Australia’s “strong economy” to boost foundation grants
The Coalition government has injected $27 million into the McGrath Foundation, crediting Australia’s “hard workers”
Prime Minister Scott Morrison has credited Australia’s “strong economy” for an increase in breast care nurses to 100 and an injection of a further $27 million in grants.
The funding will allow the McGrath Foundation to expand its Breast Care Nurse Initiative and continue supporting patients and their families. The funding will build on an existing $20.5 million and ensure 98 specialists are employed by 2022/23.
Prime Minister Scott Morrison announced that the funding was possible due to the “hard work” of Australians: “That’s what the strong economy is for; it’s for this.”
“It enables us to have a strong society where we can invest in the care and the medical needs of our people, whether they’re women suffering from breast cancer and living through and defeating breast cancer….or they’re young children dealing with life-threatening diseases and conditions,” Morrison said.
“A strong and prosperous society can win against these things and that’s why it’s so important we keep that on track.”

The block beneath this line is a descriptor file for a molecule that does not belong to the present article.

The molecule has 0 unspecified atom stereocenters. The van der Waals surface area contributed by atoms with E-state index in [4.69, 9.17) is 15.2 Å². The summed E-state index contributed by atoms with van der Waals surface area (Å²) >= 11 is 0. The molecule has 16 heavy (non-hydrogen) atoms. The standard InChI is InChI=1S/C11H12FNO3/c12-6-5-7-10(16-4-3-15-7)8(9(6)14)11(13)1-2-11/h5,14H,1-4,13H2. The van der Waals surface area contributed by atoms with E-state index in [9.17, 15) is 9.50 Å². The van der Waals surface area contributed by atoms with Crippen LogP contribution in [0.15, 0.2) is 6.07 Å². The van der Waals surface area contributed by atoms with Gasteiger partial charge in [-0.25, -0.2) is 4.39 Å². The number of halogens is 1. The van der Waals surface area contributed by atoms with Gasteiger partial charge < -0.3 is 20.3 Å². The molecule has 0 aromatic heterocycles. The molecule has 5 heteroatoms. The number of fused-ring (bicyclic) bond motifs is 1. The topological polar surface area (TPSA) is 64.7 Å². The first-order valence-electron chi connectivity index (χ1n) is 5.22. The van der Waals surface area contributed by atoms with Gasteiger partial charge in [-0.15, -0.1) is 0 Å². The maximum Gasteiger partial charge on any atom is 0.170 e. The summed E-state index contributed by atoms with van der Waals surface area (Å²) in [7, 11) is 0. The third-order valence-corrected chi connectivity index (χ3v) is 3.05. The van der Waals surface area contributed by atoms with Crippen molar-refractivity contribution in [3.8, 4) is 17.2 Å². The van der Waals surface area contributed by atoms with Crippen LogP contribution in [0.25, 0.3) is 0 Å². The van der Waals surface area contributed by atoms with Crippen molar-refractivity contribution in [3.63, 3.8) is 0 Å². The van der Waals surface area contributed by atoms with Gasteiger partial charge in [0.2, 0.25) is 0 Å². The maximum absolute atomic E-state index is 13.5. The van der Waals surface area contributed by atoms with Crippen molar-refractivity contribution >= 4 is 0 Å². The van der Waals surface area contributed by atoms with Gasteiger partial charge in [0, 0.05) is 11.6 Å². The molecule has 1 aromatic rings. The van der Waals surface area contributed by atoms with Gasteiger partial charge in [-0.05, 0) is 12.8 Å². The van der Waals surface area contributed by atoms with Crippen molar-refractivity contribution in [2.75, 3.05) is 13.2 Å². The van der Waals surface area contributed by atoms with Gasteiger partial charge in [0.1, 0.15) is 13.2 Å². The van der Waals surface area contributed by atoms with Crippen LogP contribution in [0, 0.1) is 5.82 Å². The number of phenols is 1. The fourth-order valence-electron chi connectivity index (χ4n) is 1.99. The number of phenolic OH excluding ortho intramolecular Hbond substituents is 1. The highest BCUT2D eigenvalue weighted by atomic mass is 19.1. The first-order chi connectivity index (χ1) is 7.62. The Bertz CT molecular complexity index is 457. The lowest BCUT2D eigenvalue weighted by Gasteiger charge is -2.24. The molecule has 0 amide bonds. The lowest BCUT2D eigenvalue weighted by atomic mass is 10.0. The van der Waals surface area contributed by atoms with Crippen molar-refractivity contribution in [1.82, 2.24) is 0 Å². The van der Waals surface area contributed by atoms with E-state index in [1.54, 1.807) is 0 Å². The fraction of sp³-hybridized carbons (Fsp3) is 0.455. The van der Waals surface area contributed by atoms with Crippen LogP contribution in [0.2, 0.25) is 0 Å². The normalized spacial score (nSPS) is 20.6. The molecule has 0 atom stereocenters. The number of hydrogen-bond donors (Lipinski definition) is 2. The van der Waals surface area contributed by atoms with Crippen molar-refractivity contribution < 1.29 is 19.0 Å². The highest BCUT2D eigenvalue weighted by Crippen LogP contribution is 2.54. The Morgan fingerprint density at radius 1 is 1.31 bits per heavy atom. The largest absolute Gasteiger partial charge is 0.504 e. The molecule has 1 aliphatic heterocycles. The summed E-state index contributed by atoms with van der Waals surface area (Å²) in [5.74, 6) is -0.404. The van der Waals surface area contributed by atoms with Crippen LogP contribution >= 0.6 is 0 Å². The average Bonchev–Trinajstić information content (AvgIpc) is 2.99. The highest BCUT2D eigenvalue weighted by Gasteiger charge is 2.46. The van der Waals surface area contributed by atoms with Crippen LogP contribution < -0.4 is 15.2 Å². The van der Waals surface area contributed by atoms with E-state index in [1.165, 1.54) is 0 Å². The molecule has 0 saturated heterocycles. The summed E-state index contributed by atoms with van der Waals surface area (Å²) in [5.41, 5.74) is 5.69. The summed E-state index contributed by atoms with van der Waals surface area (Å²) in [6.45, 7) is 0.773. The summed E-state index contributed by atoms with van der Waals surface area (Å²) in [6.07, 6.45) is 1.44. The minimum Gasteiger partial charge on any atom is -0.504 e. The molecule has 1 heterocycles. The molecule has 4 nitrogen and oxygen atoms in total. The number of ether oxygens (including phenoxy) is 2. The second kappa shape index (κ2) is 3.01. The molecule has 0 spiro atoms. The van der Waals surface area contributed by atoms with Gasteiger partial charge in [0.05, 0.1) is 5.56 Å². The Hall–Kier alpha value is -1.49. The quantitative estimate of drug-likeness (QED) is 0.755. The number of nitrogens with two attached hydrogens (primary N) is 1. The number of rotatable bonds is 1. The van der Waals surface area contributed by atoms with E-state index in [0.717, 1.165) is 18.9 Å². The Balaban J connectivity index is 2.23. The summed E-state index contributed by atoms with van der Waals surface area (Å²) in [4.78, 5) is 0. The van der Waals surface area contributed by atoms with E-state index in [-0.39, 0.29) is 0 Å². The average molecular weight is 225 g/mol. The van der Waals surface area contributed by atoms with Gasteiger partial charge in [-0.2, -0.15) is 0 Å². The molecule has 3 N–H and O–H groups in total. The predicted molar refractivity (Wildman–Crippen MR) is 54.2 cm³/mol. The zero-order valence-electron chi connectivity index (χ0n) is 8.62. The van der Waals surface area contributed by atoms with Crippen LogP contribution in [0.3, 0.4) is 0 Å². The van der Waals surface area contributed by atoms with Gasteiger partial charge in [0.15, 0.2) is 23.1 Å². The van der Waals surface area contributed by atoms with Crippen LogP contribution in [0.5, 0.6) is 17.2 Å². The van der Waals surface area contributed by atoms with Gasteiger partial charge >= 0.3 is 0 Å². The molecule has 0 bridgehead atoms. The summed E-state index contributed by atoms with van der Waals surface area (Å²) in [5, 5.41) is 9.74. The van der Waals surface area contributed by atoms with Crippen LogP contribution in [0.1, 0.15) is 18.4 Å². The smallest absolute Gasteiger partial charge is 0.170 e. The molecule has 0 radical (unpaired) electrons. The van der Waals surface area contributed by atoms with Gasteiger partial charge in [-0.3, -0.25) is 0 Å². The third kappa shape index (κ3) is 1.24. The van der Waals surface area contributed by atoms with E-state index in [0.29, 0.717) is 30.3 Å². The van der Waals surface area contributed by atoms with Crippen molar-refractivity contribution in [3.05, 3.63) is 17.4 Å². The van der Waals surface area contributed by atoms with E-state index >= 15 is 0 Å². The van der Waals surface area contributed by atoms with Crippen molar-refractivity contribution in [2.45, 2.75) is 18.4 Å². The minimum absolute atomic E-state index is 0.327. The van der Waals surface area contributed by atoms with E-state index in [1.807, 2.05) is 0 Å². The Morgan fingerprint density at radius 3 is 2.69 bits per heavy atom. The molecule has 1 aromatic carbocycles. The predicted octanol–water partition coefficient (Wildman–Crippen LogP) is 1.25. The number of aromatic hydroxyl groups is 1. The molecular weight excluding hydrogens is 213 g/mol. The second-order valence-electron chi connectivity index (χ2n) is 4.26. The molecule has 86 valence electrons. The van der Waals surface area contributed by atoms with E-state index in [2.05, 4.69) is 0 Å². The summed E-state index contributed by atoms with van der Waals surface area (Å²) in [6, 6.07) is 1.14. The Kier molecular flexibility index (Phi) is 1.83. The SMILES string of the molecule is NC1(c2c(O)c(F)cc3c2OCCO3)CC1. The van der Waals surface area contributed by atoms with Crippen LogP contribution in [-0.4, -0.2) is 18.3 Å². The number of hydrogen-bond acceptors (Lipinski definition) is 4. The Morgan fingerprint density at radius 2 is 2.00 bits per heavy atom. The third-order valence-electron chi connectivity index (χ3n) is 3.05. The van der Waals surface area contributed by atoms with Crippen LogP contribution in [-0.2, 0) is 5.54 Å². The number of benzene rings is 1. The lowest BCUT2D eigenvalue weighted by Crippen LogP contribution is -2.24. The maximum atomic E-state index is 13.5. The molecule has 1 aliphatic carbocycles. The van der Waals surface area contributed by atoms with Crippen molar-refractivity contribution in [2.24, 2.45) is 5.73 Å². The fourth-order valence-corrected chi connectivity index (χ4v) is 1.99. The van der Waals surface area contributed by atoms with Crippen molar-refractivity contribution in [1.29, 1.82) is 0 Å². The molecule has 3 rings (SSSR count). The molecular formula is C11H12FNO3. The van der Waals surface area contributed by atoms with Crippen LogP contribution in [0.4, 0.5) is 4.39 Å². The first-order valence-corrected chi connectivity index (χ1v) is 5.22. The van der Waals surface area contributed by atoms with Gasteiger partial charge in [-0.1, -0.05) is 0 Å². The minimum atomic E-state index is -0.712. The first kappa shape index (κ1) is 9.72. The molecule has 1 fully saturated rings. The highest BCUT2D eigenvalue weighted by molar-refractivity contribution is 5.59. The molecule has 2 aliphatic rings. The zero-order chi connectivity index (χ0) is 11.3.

The McGrath Breast Care Nurse Initiative has supported more than 33,000 people since 2008. Every day across Australia, about 50 women are diagnosed with breast cancer, making it the most commonly diagnosed cancer among Australian women.
The funding will add another 41 nurses to the team of 57 currently funded by the federal government. Due to the boost, more than 30 specialist nurses will now be dedicated to supporting metastatic breast care patients and their loved ones.
“When I go into regional and rural areas, there are so many places – particularly in New South Wales, but I know it’s across the country – where people speak so fondly of the mercy and the hope that was delivered by the McGrath Foundation,” Morrison said.
Since 2013, the Coalition government has invested more than $10 billion in cancer support initiatives, including research, treatment and cancer screening programs.
“We have to address the very difficult issues of things like domestic violence, which we’ve done with some $300 million worth of investment right across the board. We’ve got to invest in economic opportunities, protect women’s super. We’ve got to do all of these things and we are doing all of these things,” Morrison said.
“This is all great. But for that hope to be there, there has to be the health and the wellbeing of women all around the country when they are facing some of life’s biggest battles and there is no bigger battle….than when you confront cancer.”